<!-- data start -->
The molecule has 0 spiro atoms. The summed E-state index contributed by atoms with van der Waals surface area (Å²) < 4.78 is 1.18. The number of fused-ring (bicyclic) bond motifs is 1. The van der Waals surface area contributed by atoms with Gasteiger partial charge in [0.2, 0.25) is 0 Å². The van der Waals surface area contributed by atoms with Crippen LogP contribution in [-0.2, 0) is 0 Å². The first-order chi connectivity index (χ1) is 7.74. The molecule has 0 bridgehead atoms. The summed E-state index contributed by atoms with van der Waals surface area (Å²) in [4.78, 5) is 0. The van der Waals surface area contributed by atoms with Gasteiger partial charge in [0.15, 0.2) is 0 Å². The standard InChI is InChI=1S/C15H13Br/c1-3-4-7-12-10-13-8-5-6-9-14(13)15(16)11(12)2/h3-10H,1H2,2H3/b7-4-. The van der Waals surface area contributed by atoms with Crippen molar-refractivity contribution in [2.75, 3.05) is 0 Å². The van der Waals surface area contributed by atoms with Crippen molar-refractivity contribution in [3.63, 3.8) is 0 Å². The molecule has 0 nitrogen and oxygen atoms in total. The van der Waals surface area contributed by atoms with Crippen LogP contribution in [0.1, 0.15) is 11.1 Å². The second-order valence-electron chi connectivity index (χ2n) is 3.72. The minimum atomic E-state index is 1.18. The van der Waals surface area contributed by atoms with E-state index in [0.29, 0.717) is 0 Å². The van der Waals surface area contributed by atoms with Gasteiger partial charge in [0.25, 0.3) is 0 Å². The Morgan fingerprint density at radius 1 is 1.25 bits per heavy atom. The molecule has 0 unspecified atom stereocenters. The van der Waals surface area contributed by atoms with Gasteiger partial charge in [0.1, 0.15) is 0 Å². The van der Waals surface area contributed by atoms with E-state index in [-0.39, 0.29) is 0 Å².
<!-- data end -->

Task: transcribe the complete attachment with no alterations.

The molecule has 0 spiro atoms. The summed E-state index contributed by atoms with van der Waals surface area (Å²) < 4.78 is 1.18. The number of fused-ring (bicyclic) bond motifs is 1. The van der Waals surface area contributed by atoms with Gasteiger partial charge in [0.2, 0.25) is 0 Å². The van der Waals surface area contributed by atoms with Crippen LogP contribution in [-0.2, 0) is 0 Å². The first-order chi connectivity index (χ1) is 7.74. The molecule has 0 bridgehead atoms. The summed E-state index contributed by atoms with van der Waals surface area (Å²) in [4.78, 5) is 0. The van der Waals surface area contributed by atoms with Gasteiger partial charge in [0.15, 0.2) is 0 Å². The standard InChI is InChI=1S/C15H13Br/c1-3-4-7-12-10-13-8-5-6-9-14(13)15(16)11(12)2/h3-10H,1H2,2H3/b7-4-. The van der Waals surface area contributed by atoms with Crippen molar-refractivity contribution in [2.75, 3.05) is 0 Å². The van der Waals surface area contributed by atoms with Crippen molar-refractivity contribution in [3.63, 3.8) is 0 Å². The molecule has 0 nitrogen and oxygen atoms in total. The van der Waals surface area contributed by atoms with Crippen LogP contribution in [0.1, 0.15) is 11.1 Å². The second-order valence-electron chi connectivity index (χ2n) is 3.72. The minimum atomic E-state index is 1.18. The van der Waals surface area contributed by atoms with E-state index in [0.29, 0.717) is 0 Å². The van der Waals surface area contributed by atoms with Gasteiger partial charge in [0.25, 0.3) is 0 Å². The Morgan fingerprint density at radius 1 is 1.25 bits per heavy atom. The molecule has 0 unspecified atom stereocenters. The van der Waals surface area contributed by atoms with Gasteiger partial charge in [0.1, 0.15) is 0 Å². The van der Waals surface area contributed by atoms with E-state index in [-0.39, 0.29) is 0 Å².